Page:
The digitized and demodulated measuring signal is supplied to the microprocessor 3 via a line 30 for computing an output signal uout. In this connection, it should be noted that a substantially clean square-wave signal is present because of a corresponding preparation of the measuring signal by the synchronous converter. With that, an improved resolution is accomplished, and both the sampling instant and sampling width can be selected substantially freely. The synchronous converter 18 effectively avoids the disadvantages of a sinusoidal oscillator, namely the increased demands on stability in amplitude, frequency, and phase.
By means of the demodulated distance signal, the absolute temperature, and the gradient temperature, the microprocessor 3 computes a compensated distance signal uout. The compensated distance signal uout is output as an analogous signal by means of a D/A converter 31.
From the signals A, B that are digitized in A/D converter 27, the microprocessor 3 computes the difference (A−B) and the drift of the average (A+B)/2. In this connection, the drift of the average (A+B)/2 is proportional to the gradient temperature.
The output signal u25 of the temperature measuring circuit 22, which has been supplied to the microprocessor 3, and which is proportional to the absolute temperature, is converted into a correction coefficient k2 (T). A further correction factor k1, which represents the type of sensor, and thus makes the circuit universally usable and independent of the type of sensor, is stored in microprocessor 3. The compensated distance signal uout is then computed according to the formula:
U out=[(A−B)−(u 8−(A+B)/2)k 1 ]k 2(T).
The outputs of operational amplifiers 50 and 51 connect via lines 33 and 34 to the temperature measuring circuit 22. The latter comprises an operational amplifier 54, resistors 55, 56, 57 and capacitors 58 and 59. The output of operational amplifier 51 connects via line 33 and resistor 55 to the inverting input of operational amplifier 54. The output of operational amplifier 50 connects to the inverting input of operational amplifier 54 via a high pass, namely capacitor 58 and resistor 56. This leads to an addition of the signals at the output of the operational amplifiers 50 and 51. Accordingly, at the output of operational amplifier 54 only a dc component proportional to the temperature change is present in a particularly advantageous manner. This kind of temperature measurement occurs very rapidly and without additional low-pass filtration.
There are two variants for measuring the temperature. On the one hand, it is possible to use the dc voltage drop on resistors 52 and 53 for measuring the temperature. On the other hand, it is also possible to use the ac voltage drop on resistors 52 and 53, when the input impedance of the sensor is independent of the position of the object being measured. In this connection, the temperature signal is evaluated in the same way as the measuring signal, for example, in the way of A−B.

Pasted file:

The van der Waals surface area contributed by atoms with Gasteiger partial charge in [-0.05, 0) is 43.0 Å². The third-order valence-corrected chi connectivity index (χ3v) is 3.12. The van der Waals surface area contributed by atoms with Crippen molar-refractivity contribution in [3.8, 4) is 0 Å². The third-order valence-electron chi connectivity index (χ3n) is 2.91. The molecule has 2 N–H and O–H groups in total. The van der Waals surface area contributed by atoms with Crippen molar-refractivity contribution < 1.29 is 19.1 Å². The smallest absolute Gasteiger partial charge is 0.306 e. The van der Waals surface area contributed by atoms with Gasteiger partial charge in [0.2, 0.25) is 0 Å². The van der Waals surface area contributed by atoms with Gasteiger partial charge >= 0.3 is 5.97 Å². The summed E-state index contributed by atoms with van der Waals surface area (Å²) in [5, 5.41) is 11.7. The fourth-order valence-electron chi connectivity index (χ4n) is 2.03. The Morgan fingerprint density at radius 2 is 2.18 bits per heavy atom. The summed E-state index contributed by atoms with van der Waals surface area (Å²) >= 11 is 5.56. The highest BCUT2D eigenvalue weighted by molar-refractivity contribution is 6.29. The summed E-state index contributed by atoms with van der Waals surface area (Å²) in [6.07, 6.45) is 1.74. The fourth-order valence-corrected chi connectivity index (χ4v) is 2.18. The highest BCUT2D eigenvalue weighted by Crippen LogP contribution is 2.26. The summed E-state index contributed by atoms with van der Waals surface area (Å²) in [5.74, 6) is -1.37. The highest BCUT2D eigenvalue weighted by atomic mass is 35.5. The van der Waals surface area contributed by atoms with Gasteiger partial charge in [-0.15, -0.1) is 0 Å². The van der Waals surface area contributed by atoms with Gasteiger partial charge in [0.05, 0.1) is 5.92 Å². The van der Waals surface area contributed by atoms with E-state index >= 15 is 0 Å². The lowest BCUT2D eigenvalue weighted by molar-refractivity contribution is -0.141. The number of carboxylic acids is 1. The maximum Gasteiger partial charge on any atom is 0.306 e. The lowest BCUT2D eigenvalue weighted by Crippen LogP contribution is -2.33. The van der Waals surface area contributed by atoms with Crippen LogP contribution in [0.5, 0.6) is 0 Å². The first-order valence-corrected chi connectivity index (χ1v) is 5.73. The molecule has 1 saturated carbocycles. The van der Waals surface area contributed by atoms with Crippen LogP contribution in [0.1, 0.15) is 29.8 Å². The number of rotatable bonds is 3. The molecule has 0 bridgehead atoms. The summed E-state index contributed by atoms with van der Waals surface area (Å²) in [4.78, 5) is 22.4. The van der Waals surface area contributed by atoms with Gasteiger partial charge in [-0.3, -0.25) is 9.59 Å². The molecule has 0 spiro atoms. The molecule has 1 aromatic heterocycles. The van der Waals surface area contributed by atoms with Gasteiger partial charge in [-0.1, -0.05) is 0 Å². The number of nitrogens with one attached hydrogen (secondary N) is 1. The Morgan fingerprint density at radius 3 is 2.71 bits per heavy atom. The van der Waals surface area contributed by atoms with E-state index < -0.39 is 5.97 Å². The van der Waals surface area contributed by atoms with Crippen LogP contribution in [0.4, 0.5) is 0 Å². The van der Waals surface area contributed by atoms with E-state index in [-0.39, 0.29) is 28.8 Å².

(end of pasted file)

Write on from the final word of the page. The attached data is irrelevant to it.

The signal at the center tap of sensor 2 is built up via preamplifier 19, and supplied both via an operational amplifier 60 and via resistors 61 and 62 to the controllable synchronous converter 18. As seen in
When the microprocessor 3 activates the circuit arrangement 1 via the lines 10, 20, and 28, the sensor 2 will receive complementary unipolar voltages as are shown in
When the two impedances Z1 and Z2 of the sensor 2 are the same, the potential of line 4 will be equal to dc voltage u8, and the ac voltage component will essentially equal zero. If the impedances Z1 and Z2 change because of the measuring effect, and Z1≠Z2, the dc voltage u8 on line 4 will be superposed by an ac voltage, which shows, because of the complex impedances Z1, Z2, a nonlinear distortion, when the phases of Z1 and Z2 are unequal, and a quadrature component. This limits the dynamics and the resolution of the circuit arrangement 1. A clear improvement of these parameters, for example, with a resolution from factor 10 to factor 100, is achieved with the use of the controllable synchronous converter 18. The output signal thereof has an amplitude, which is proportional to the changes of complex impedances Z1 and Z2, and it has approximately a square waveform, as shown in
As regards further details, the general description is herewith incorporated by reference for purposes of avoiding repetitions.
Finally, it should be expressly remarked that the above-described embodiment is used for explaining only the claimed teaching, without however limiting the invention to the disclosed embodiment.
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|International Classification||G01K1/00, G01K11/00, G01D3/036, H03K17/94|
|Dec 17, 2002||AS||Assignment|
Owner name: MICRO-EPSILON MESSTECHNIK GMBH & CO. KG, GERMANY
Free format text: ASSIGNMENT OF ASSIGNORS INTEREST;ASSIGNORS:MEDNIKOV, FELIX;SELLEN, MARTIN;WISSPEINTNER, KARL;REEL/FRAME:013597/0616
Effective date: 20021119
|Aug 3, 2009||FPAY||Fee payment|
Year of fee payment: 4
|Sep 27, 2013||REMI||Maintenance fee reminder mailed|
|Feb 14, 2014||LAPS||Lapse for failure to pay maintenance fees|
|Apr 8, 2014||FP||Expired due to failure to pay maintenance fee|
Effective date: 20140214